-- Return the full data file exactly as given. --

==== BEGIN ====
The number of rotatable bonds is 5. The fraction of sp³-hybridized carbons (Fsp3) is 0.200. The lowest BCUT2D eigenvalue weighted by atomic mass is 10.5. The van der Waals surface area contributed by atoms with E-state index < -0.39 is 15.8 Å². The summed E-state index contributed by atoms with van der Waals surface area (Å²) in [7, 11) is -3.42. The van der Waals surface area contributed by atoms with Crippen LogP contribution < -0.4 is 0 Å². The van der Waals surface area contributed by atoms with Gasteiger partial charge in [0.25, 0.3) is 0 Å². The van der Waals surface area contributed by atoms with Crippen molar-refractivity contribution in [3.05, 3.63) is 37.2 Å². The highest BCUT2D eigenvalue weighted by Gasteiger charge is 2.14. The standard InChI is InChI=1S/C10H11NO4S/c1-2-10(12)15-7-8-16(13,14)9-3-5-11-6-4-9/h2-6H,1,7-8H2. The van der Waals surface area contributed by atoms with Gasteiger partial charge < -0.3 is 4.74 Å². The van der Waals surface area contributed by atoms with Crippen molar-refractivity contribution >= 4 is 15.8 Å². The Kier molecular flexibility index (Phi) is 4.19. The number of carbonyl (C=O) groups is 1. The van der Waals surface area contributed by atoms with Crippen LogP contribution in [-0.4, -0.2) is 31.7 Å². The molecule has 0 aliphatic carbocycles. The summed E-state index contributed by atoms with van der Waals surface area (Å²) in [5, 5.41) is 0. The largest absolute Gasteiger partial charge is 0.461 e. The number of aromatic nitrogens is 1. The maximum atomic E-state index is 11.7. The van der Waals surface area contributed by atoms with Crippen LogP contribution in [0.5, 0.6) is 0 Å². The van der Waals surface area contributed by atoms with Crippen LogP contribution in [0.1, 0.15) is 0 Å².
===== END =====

The number of rotatable bonds is 5. The fraction of sp³-hybridized carbons (Fsp3) is 0.200. The lowest BCUT2D eigenvalue weighted by atomic mass is 10.5. The van der Waals surface area contributed by atoms with E-state index < -0.39 is 15.8 Å². The summed E-state index contributed by atoms with van der Waals surface area (Å²) in [7, 11) is -3.42. The van der Waals surface area contributed by atoms with Crippen LogP contribution < -0.4 is 0 Å². The van der Waals surface area contributed by atoms with Gasteiger partial charge in [0.25, 0.3) is 0 Å². The van der Waals surface area contributed by atoms with Crippen molar-refractivity contribution in [3.05, 3.63) is 37.2 Å². The highest BCUT2D eigenvalue weighted by Gasteiger charge is 2.14. The standard InChI is InChI=1S/C10H11NO4S/c1-2-10(12)15-7-8-16(13,14)9-3-5-11-6-4-9/h2-6H,1,7-8H2. The van der Waals surface area contributed by atoms with Gasteiger partial charge < -0.3 is 4.74 Å². The van der Waals surface area contributed by atoms with Crippen molar-refractivity contribution >= 4 is 15.8 Å². The Kier molecular flexibility index (Phi) is 4.19. The number of carbonyl (C=O) groups is 1. The van der Waals surface area contributed by atoms with Crippen LogP contribution in [-0.4, -0.2) is 31.7 Å². The molecule has 0 aliphatic carbocycles. The summed E-state index contributed by atoms with van der Waals surface area (Å²) in [5, 5.41) is 0. The largest absolute Gasteiger partial charge is 0.461 e. The number of aromatic nitrogens is 1. The maximum atomic E-state index is 11.7. The van der Waals surface area contributed by atoms with Crippen LogP contribution in [0.5, 0.6) is 0 Å². The van der Waals surface area contributed by atoms with Crippen LogP contribution in [0.1, 0.15) is 0 Å².